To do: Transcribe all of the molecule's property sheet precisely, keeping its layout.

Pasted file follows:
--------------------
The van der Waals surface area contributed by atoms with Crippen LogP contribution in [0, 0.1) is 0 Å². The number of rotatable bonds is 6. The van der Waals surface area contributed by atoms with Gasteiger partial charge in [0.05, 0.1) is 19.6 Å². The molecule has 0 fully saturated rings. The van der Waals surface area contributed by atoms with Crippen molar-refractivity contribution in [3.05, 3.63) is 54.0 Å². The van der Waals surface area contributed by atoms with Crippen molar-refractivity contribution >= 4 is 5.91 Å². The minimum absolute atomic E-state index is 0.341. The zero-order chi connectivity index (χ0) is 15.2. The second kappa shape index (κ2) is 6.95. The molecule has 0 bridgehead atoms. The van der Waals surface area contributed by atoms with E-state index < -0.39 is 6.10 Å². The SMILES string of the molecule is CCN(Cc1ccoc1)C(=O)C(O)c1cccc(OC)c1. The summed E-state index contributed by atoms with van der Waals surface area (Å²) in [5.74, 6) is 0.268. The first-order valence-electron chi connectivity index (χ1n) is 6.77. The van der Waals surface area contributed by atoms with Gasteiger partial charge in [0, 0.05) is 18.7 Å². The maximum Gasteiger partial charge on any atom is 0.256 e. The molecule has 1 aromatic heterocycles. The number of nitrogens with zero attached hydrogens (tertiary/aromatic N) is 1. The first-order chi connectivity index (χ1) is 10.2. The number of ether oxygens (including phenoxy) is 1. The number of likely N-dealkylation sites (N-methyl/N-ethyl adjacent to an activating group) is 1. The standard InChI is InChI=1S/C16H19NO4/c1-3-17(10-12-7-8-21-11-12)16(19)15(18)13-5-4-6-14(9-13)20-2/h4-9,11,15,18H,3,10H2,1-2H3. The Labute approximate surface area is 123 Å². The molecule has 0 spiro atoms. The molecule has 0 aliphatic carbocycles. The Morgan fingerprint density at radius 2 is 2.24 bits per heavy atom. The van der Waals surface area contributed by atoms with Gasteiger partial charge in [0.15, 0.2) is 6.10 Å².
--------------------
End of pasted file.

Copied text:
The van der Waals surface area contributed by atoms with Crippen LogP contribution in [0, 0.1) is 0 Å². The number of rotatable bonds is 6. The van der Waals surface area contributed by atoms with Gasteiger partial charge in [0.05, 0.1) is 19.6 Å². The molecule has 0 fully saturated rings. The van der Waals surface area contributed by atoms with Crippen molar-refractivity contribution in [3.05, 3.63) is 54.0 Å². The van der Waals surface area contributed by atoms with Crippen molar-refractivity contribution >= 4 is 5.91 Å². The minimum absolute atomic E-state index is 0.341. The zero-order chi connectivity index (χ0) is 15.2. The second kappa shape index (κ2) is 6.95. The molecule has 0 bridgehead atoms. The van der Waals surface area contributed by atoms with E-state index < -0.39 is 6.10 Å². The SMILES string of the molecule is CCN(Cc1ccoc1)C(=O)C(O)c1cccc(OC)c1. The summed E-state index contributed by atoms with van der Waals surface area (Å²) in [5.74, 6) is 0.268. The first-order valence-electron chi connectivity index (χ1n) is 6.77. The van der Waals surface area contributed by atoms with Gasteiger partial charge in [0, 0.05) is 18.7 Å². The maximum Gasteiger partial charge on any atom is 0.256 e. The molecule has 1 aromatic heterocycles. The number of nitrogens with zero attached hydrogens (tertiary/aromatic N) is 1. The first-order chi connectivity index (χ1) is 10.2. The number of ether oxygens (including phenoxy) is 1. The number of likely N-dealkylation sites (N-methyl/N-ethyl adjacent to an activating group) is 1. The standard InChI is InChI=1S/C16H19NO4/c1-3-17(10-12-7-8-21-11-12)16(19)15(18)13-5-4-6-14(9-13)20-2/h4-9,11,15,18H,3,10H2,1-2H3. The Labute approximate surface area is 123 Å². The molecule has 0 spiro atoms. The molecule has 0 aliphatic carbocycles. The Morgan fingerprint density at radius 2 is 2.24 bits per heavy atom. The van der Waals surface area contributed by atoms with Gasteiger partial charge in [0.15, 0.2) is 6.10 Å².